Radiation-induced uncertainty in laminar flame speed measured from propagating spherical flames

Hao Yu, Wang Han, Jeffrey Santner, Xiaolong Gou, Chae Hoon Sohn, Yiguang Ju, Zheng Chen

Research output: Contribution to journalArticle

97 Scopus citations

Abstract

Laminar flame speeds measured using the propagating spherical flame method are inherently affected by radiation. Under certain conditions, a substantial uncertainty in laminar flame speed measurement is caused by radiation, which results in a great concern for kinetic mechanism validation and development. In this study, numerical simulations with detailed chemistry and different radiation models are conducted to examine the effects of radiation on spherical flame propagation. The emphasis is placed on quantifying the uncertainty and corrections associated with radiation in laminar flame speed measurements using propagating spherical flames. The radiation effects on flame speeds at normal and elevated temperatures and pressures are examined for different fuel/air mixtures including methane, propane, iso-octane, syngas, hydrogen, dimethyl ether, and n-heptane. The radiative effects are conservatively evaluated without considering radation reflection on the wall. It is found that radiation-induced uncertainty in laminar flame speeds is affected in the opposite ways by the initial temperature and pressure. An empirical correlation quantifying the uncertainty associated with radiation is obtained. This correlation is shown to work for different fuels at normal and elevated temperatures and pressures. Therefore, it can be directly used in spherical flame experiments measuring the laminar flame speed. Furthermore, a method to obtain the radiation-corrected flame speed (RCFS) is presented and it can be used for laminar flame speed measurement using the propagating spherical flame method.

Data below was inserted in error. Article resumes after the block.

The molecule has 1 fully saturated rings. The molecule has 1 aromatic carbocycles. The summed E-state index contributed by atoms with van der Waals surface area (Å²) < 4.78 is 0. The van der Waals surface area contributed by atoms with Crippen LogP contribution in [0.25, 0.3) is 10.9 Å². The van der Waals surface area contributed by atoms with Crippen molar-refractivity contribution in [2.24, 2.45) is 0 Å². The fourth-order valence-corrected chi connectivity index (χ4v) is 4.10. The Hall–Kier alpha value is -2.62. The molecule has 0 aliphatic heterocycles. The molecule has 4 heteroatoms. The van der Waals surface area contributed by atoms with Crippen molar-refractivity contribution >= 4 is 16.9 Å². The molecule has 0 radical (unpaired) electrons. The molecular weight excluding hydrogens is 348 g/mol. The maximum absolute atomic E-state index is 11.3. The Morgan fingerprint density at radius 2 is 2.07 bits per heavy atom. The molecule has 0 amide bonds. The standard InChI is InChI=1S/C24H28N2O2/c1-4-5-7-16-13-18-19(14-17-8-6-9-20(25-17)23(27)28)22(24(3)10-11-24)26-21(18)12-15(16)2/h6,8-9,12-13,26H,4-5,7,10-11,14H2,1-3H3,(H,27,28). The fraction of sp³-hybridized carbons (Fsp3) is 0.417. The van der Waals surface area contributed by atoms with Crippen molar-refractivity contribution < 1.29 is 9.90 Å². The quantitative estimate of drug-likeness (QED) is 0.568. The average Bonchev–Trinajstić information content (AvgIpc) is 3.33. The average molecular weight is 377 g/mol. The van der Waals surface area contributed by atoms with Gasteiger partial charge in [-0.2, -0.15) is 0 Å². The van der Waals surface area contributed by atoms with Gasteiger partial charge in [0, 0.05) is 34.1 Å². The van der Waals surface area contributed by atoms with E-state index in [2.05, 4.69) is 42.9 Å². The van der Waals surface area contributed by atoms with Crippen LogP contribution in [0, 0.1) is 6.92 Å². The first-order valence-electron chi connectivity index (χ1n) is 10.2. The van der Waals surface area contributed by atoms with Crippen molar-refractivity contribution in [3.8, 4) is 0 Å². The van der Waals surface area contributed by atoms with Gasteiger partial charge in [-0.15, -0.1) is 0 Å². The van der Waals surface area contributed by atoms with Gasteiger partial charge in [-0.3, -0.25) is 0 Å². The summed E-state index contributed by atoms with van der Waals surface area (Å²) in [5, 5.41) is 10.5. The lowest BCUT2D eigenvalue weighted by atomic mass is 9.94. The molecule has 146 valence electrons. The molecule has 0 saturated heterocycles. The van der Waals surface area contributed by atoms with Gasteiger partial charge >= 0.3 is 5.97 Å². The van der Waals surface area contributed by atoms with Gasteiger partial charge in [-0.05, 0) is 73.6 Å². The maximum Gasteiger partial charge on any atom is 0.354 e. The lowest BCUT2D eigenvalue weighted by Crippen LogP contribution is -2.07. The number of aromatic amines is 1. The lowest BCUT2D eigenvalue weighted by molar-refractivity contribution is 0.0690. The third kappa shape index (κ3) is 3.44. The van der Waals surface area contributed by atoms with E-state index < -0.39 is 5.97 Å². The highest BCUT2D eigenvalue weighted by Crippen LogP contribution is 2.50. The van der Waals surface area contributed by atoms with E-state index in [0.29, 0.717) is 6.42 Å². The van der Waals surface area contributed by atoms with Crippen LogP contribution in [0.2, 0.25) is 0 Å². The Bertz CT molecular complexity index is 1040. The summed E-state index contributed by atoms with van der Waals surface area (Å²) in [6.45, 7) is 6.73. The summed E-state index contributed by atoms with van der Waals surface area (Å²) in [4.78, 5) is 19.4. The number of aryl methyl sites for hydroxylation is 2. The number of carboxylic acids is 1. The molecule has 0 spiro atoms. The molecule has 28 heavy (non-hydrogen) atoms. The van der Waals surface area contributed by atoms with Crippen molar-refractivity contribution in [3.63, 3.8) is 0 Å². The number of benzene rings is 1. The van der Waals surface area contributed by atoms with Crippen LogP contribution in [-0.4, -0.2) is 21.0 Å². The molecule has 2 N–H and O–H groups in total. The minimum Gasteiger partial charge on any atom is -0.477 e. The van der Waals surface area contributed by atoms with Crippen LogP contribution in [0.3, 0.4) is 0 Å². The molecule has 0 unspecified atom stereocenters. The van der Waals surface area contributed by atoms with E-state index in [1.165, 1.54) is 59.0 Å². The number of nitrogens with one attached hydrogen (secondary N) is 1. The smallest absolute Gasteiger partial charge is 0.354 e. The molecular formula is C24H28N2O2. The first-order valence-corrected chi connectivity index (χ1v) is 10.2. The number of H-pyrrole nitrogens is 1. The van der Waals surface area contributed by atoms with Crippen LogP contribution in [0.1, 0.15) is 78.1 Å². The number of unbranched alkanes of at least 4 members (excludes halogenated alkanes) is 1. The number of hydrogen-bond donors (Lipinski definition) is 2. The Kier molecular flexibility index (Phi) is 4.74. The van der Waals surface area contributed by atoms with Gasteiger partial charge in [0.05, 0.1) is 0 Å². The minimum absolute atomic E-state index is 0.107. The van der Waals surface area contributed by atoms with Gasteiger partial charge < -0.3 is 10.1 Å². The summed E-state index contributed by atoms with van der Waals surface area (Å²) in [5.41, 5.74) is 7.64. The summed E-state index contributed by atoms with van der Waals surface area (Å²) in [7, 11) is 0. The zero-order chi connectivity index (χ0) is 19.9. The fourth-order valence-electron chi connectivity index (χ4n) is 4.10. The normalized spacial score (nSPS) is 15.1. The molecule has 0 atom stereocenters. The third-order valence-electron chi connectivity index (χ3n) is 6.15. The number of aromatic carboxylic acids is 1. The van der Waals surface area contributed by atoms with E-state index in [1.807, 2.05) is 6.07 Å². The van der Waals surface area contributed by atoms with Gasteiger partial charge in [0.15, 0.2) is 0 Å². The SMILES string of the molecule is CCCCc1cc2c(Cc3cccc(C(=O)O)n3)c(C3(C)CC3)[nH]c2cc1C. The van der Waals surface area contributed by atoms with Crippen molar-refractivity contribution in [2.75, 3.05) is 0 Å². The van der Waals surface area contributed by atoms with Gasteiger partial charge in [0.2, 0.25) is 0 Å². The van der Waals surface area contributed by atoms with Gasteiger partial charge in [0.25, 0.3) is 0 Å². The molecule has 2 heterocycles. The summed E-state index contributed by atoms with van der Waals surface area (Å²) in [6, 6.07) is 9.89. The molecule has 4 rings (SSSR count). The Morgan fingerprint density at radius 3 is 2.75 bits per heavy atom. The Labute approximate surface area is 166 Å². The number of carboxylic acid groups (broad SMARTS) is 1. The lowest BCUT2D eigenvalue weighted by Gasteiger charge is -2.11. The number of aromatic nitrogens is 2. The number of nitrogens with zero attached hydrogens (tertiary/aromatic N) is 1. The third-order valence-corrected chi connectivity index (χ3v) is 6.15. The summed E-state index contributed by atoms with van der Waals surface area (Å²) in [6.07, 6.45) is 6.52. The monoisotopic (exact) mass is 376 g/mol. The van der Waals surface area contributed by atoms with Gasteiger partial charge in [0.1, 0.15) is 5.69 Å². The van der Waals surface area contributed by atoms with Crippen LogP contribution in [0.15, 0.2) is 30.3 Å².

Original languageEnglish (US)
Pages (from-to)2815-2824
Number of pages10
JournalCombustion and Flame
Volume161
Issue number11
DOIs
StatePublished - Jan 1 2014

All Science Journal Classification (ASJC) codes

  • Chemistry(all)
  • Chemical Engineering(all)
  • Fuel Technology
  • Energy Engineering and Power Technology
  • Physics and Astronomy(all)

Keywords

  • Elevated temperature and pressure
  • Laminar flame speed
  • Propagating spherical flame
  • Radiation
  • Uncertainty

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